Gellius is acquainted with Greek scholarship, particularly on Homer, but pays it far less attention than he does Latin. In particular, he makes considerable use of Marcus Terentius Varro and Nigidius Figulus, who both flourished in the mid-first century BC; he is rather less impressed with later grammarians, more than once rejecting the opinions of Verrius Flaccus, with the marked exception of Marcus Valerius Probus, whose written works he knew and whose opinions were reported to him by his elders; Gellius never disagrees with him (as he sometimes does even with Varro), though he may deny the authenticity of a report. He also makes use of Pliny the Elder (not without sometimes unfair disparagement) and Suetonius.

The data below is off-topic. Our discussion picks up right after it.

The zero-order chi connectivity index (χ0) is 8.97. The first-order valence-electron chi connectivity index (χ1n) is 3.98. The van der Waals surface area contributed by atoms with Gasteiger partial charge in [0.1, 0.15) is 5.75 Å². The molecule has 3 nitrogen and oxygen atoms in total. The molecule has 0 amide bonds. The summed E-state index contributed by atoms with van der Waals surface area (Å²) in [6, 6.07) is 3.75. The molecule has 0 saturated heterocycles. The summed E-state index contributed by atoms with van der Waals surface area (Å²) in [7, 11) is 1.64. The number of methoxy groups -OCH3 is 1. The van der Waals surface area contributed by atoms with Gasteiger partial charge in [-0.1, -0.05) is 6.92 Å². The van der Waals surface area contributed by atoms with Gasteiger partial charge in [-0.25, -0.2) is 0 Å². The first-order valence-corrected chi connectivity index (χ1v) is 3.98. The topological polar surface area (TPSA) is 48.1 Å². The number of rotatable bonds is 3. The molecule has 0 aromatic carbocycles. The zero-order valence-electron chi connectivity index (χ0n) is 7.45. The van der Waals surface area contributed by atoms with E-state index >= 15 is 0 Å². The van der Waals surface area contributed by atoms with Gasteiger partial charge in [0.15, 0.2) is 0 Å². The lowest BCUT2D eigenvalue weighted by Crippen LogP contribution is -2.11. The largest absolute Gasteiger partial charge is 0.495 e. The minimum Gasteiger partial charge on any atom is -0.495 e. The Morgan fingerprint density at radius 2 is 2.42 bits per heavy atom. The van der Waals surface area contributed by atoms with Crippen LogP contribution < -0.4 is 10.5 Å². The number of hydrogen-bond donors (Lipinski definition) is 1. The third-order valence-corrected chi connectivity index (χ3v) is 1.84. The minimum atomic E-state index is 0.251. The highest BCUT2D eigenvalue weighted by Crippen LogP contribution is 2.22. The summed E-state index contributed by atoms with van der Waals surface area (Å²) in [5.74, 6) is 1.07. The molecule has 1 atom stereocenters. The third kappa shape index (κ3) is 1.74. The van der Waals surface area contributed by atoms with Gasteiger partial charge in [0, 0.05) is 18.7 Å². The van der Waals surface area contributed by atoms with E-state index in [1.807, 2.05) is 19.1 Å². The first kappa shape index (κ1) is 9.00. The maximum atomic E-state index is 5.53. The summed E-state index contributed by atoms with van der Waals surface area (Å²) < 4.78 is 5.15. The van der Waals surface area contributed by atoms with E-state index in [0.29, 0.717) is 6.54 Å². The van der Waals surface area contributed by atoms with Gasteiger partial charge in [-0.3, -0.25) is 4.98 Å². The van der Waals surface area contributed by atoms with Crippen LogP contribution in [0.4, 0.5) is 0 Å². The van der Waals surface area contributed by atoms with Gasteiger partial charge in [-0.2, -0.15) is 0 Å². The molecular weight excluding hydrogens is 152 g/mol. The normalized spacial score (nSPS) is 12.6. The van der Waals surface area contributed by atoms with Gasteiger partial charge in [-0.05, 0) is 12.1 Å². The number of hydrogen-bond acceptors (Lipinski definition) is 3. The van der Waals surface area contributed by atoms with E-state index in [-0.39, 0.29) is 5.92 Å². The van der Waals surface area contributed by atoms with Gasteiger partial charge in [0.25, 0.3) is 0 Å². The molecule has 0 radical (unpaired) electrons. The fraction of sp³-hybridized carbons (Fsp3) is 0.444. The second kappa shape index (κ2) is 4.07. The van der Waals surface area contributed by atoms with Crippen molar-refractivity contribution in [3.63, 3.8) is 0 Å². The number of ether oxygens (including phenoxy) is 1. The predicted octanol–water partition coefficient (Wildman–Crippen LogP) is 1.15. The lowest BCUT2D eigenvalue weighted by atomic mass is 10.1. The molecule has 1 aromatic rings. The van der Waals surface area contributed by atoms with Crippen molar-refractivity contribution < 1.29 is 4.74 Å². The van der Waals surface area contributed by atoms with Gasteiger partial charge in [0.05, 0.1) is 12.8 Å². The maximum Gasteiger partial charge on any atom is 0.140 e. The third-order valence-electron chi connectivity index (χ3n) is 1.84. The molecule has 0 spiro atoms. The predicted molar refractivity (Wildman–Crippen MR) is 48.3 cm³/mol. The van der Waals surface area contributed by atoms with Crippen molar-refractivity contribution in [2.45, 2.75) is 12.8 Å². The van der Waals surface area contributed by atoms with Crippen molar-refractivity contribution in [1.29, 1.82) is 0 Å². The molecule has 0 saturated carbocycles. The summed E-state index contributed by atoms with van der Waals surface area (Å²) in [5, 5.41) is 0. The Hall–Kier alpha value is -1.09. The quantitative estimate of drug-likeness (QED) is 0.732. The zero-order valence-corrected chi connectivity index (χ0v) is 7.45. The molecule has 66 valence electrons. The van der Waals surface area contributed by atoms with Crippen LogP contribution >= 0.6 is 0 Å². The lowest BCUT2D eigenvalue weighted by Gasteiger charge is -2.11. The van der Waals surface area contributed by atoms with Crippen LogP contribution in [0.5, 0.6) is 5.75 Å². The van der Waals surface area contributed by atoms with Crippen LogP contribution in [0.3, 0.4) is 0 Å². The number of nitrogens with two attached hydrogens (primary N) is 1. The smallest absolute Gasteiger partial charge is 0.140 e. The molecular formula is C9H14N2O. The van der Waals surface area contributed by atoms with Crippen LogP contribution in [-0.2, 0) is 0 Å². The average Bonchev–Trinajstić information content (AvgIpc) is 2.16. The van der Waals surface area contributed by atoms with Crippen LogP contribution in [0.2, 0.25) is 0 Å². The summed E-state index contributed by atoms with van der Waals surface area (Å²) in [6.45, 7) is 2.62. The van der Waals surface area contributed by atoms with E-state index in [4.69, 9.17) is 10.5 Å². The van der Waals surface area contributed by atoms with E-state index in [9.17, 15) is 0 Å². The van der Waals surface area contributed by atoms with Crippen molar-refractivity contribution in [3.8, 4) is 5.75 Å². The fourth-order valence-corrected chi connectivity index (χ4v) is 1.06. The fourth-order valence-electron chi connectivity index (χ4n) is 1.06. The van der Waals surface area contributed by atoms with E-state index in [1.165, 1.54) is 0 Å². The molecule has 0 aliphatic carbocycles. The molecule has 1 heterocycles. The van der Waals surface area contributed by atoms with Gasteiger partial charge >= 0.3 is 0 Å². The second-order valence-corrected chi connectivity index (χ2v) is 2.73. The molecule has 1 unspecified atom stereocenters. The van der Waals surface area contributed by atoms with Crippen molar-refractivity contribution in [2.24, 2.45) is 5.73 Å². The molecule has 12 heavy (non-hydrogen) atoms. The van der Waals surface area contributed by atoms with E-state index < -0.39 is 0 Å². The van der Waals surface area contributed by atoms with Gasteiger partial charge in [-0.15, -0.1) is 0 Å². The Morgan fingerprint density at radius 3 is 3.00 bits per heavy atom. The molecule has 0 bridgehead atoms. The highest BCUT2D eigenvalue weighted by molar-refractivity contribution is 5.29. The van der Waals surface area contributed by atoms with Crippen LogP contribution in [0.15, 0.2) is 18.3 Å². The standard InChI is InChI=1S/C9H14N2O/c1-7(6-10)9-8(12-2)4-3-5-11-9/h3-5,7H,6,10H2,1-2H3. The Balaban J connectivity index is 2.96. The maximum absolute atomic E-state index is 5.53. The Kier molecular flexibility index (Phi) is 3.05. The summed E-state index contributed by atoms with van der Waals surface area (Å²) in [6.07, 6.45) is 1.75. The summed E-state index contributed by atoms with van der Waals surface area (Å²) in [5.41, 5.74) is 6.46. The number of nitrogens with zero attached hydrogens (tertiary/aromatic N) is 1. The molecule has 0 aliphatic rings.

Oxford Scholarship Online requires a subscription or purchase to access the full text of books within the service. Public users can however freely search the site and view the abstracts and keywords for each book and chapter.
If you think you should have access to this title, please contact your librarian.